We’ve ordered the beef and the lamb. My depression returns with a bump. They arrive accompanied by the support act we have grown to loathe and despise: a roastie, a cup-sized Yorkshire pudding, some cabbage, carrots and plain cauliflower. There is a bowl of mash on the side. And there’s a gravy boat.

Yet when the knife goes through the thick slices of beef, which has been slow roasted to medium and not overdone, the tenderness comes as a surprise. This may not be the first priority in judging beef but it’s a distinctly positive signal. The accompanying gravy is dark and inviting and the first mouthful reveals a very fine set of flavours and textures that are completely unexpected. The problem with these roasts usually is that by the time you get to them, the flavours have been heated out of them. Not here. The meat has a deep, broad taste and just a tiny hint of tanginess.

My mother’s lamb is equally impressive. Plenty of it and, again, full-flavoured, breathy, tender and rich. We are neither of us fussy eaters and she always loved the old-fashioned stuff (she is a formidable cook herself, and French, and it always staggers me that she enjoys this plain food so much) so when we approach the vegetables we don’t expect fireworks. Yet again, the surprises of flavours and textures are there. The usual boil-it-all-for-five-hours techniques have been abandoned in favour of the just-in-time approach. This means the cabbage is bright, verdant and crunchy; the carrots are buttery and with enough fibre to remain intact and yet soft enough to melt a bit in the mouth. The cauliflower has a little hollandaise and looks the part and it resists just the right amount to the knife. The Yorkshire pudding is crisp and light with softness and, with that gravy, proves to be the best I’ve ever had.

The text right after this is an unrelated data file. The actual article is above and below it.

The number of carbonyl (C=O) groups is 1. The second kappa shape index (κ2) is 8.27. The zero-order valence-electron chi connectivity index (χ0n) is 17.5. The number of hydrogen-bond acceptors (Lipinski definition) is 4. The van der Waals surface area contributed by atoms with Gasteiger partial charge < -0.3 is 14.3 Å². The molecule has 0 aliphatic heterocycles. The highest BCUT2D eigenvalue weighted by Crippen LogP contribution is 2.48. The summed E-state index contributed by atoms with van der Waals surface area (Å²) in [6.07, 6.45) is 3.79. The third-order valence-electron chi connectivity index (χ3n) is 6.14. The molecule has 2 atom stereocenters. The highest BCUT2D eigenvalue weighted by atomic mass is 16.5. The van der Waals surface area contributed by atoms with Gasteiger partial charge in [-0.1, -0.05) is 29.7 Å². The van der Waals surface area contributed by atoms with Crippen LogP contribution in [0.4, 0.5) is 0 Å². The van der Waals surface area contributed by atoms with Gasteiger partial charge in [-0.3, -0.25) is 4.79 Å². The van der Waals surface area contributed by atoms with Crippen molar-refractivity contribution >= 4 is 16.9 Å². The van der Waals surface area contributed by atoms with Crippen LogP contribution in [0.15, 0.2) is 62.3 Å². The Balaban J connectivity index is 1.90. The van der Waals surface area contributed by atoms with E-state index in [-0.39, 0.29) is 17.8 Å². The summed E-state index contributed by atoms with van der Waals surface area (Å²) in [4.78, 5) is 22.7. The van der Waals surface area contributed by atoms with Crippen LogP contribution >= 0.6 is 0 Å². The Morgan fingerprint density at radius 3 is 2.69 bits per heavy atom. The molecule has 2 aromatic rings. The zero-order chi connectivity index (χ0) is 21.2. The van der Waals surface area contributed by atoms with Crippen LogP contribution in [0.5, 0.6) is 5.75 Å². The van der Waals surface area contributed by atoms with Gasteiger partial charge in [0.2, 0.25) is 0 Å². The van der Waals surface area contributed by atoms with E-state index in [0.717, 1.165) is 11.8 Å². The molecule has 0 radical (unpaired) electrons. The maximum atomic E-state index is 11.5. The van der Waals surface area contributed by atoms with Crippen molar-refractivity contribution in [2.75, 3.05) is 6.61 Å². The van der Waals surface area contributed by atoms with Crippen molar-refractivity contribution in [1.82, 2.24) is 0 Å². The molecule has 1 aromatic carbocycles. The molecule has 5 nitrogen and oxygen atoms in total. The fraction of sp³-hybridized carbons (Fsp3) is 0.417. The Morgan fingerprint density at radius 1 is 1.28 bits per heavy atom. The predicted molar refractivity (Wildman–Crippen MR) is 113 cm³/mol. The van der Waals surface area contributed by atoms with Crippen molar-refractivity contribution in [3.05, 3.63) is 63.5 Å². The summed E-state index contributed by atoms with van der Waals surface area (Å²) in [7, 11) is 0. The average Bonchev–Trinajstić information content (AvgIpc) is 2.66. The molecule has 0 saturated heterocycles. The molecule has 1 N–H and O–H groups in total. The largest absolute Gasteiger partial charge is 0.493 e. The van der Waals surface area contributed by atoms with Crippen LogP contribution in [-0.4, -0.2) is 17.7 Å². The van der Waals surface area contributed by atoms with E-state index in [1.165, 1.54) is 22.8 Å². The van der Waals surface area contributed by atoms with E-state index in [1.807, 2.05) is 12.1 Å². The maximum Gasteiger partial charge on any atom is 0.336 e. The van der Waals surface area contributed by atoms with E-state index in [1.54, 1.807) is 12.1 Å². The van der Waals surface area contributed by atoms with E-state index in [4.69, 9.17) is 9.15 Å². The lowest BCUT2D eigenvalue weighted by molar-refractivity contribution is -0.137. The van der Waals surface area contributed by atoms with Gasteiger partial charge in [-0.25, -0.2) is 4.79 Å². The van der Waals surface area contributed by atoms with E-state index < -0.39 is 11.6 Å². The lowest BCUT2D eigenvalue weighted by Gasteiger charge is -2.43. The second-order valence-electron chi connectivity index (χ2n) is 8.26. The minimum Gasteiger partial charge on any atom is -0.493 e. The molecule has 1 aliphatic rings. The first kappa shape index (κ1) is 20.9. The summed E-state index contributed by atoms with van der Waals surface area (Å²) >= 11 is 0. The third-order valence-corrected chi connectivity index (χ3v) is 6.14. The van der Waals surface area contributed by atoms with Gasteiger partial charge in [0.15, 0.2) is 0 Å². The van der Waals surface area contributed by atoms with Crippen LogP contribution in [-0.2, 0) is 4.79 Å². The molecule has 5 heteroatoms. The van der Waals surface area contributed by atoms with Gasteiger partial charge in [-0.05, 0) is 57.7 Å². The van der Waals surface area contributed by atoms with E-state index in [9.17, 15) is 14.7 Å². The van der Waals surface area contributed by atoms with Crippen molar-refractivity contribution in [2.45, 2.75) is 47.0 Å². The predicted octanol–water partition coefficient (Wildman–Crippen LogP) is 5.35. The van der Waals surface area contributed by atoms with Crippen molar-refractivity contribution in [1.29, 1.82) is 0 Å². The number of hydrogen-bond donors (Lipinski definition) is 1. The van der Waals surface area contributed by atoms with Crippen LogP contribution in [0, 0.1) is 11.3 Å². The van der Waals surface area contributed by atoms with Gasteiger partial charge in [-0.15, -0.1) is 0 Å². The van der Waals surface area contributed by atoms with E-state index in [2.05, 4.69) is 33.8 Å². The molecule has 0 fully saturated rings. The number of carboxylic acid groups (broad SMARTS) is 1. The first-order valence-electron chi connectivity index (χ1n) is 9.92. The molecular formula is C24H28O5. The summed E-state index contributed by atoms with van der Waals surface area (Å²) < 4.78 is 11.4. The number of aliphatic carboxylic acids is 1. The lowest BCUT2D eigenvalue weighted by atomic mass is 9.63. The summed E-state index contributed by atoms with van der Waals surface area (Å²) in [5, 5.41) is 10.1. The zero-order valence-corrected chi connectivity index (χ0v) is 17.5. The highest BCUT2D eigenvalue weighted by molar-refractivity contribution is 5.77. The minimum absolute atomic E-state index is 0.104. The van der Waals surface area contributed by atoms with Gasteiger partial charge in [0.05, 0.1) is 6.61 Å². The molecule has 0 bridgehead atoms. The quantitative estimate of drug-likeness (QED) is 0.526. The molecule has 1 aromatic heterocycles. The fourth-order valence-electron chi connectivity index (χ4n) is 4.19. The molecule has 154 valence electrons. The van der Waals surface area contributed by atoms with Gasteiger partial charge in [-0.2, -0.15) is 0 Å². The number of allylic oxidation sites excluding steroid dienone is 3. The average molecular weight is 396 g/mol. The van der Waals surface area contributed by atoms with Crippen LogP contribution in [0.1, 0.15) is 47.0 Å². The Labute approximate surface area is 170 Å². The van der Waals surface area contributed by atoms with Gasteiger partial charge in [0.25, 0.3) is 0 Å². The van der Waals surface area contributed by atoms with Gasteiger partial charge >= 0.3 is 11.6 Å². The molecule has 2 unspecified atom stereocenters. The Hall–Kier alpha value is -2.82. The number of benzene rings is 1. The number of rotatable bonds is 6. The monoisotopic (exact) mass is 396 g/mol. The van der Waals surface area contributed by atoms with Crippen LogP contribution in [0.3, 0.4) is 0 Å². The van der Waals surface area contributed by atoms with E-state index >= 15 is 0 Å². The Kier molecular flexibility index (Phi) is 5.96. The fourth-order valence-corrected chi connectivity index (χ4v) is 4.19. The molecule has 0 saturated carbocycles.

Both of us are so pleased the lunch has turned out so well we are surprised to find the place suddenly packed with families. Four tables have three generations each with the same high chairs and their own unsteady grannies. The hum is good-natured and there are as many pints of stout as there are of orange squash on the tables. I see three glasses of sherry being served to the back.

It’s just such a perfect scene. This is what it’s all about, I suggest to my mum. Sitting round a table getting fed decent food and being fed with your family by people who care that you’re having a good time.

A baked Alaska for my mother and Bramley apple tart for me close the show with a big-hitter finale. The baked Alaska is mountainous but it’s also flawless, light and, even if there’s been a bit of cheating with torch lights, it’s a wonder.

If our culinary tradition is slim, what we have is transformed by Digby’s into something close to heavenly.

The bill

Sunday lunch x 2 £33.90

Beronia Rioja £16.95

Total £50.85


53 Main St, Killylea, Co Armagh BT60 4LS

Tel: 028 3756 8330.

Please log in or register with belfasttelegraph.co.uk for free access to this article.

Already have an account?

Top Videos